After working with many, many students in public, private, and homeschools (including homeschooling her own children), author Jill Dixon wrote this book in response to a need she saw for better planning for career and/or college.
This book includes four, self-administered assessments that should take a total of from 45 minutes to 1 1/2 hours to complete. Students even as young as middle school might take the assessments to begin thinking about their future, but it is ideal for junior high students and high schoolers.
The four assessments and their descriptions are:
"Work/Service Preference Survey"
This assessment identifies potential work tasks students enjoy and groups them under categories: Builder, Solver, Creator, Helper, Leader, and Organizer. A list of possible careers for each category follows.
"Concise Learning Styles Assessment"
Preferred Learning Modalities--auditory, visual, and kinesthetic--are identified with this assessment. Lists of careers that fit the different modalities follow.
Pairs of personality traits are contrasted, with students identifying traits that describe themselves. Grouping the different traits results in a number of personality profiles that are then correlated with lists of appropriate careers.
"Work Environment Questionnaire"
This assessment asks just a few questions relating to such things as a preference to be able to move around versus a preference to sit most of the time, or as to which role is preferred when tackling a group project.
Pages at the back of the book are used to collect and analyze the information gleaned from the assessments. That information might then be used as students make future course selections and other decisions that affect their academic and career future.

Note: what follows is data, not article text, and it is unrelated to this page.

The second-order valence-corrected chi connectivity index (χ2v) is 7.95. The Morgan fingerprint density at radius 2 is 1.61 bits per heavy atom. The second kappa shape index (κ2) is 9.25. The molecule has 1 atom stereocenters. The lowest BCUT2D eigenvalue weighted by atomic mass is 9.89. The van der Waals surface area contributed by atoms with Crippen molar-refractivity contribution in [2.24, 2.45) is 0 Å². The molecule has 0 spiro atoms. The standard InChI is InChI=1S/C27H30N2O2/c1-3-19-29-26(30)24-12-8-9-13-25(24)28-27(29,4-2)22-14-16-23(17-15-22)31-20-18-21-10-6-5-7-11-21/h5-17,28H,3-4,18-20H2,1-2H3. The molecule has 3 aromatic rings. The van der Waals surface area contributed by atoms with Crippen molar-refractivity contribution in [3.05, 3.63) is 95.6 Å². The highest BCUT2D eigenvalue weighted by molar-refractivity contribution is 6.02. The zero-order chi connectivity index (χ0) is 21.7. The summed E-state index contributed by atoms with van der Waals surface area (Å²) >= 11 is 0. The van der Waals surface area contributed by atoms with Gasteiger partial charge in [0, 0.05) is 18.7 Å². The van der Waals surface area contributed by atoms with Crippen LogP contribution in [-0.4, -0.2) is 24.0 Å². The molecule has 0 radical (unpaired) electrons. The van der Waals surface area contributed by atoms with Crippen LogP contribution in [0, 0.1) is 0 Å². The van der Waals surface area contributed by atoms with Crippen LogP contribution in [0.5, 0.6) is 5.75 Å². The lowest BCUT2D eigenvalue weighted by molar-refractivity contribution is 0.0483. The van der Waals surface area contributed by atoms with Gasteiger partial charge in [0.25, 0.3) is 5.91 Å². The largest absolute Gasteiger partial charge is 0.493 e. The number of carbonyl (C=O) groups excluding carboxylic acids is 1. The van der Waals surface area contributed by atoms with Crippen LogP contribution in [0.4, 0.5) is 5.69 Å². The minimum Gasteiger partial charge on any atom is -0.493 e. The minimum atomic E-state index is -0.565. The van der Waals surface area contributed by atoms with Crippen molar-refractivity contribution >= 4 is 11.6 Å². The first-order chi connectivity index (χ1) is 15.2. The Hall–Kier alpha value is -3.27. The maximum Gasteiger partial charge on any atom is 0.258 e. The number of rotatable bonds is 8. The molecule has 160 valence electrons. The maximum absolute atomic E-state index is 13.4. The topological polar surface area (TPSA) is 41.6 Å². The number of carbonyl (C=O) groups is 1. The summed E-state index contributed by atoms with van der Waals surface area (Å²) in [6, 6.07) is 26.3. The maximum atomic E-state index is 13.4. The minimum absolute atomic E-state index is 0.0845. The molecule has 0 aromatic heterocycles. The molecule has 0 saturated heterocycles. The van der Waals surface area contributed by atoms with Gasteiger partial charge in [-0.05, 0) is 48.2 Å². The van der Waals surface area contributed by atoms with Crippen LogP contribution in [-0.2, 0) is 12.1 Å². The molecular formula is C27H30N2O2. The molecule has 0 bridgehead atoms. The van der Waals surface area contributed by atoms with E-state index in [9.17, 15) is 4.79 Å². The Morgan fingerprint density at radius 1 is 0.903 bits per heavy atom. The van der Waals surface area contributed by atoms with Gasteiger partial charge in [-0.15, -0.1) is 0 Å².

Since this book was written for Christian homeschoolers, it pays particular attention to jobs that might give leaders of households more time at home and stay-at-home jobs for moms/wives.
Higher education is often required for careers so lists are included for technical school/career training programs as well as for more traditional college majors. A large portion of the book is then dedicated to various career fields with suggested preparatory courses to take for middle through high school levels, activities that might help students prepare for the career, and professional titles of people working in that field that students might want to interview. For example, under Criminal Justice, courses such as Anthropology, Health/CPR, and Psychology are recommended. Among recommended activities are joining a debate or forensic team or working part-time at a Sheriff's Department. Students might interview a CIA Agent, Criminologist, District Attorney, Parole Officer, Police Officer, Judge, or Substance Abuse Counselor.
In addition to career and college planning assistance, this book includes lots of helpful extras like a list of high school requirements, sample course of study, list of volunteer/service opportunities, information on CLEP and AP tests, how to list credits and calculate GPA, how to prepare a transcript, and information on the ACT, PSAT, and SAT exams.
While there are even more in-depth tools available that address some of the individual topics found in this book (e.g., complete books dedicated to CLEP tests) or offer more complex assessments, this book is more comprehensive in scope than most.
Although most middle grade through junior high students don't know what type of careers they want, taking these assessments might help them identify personal strengths and interests to explore so that they can be prepared to make well-informed choices during high school and beyond. High school students who have not yet done this sort of self-assessment, should do it as soon as possible so they can make well-informed decisions regarding their "next step" after high school graduation.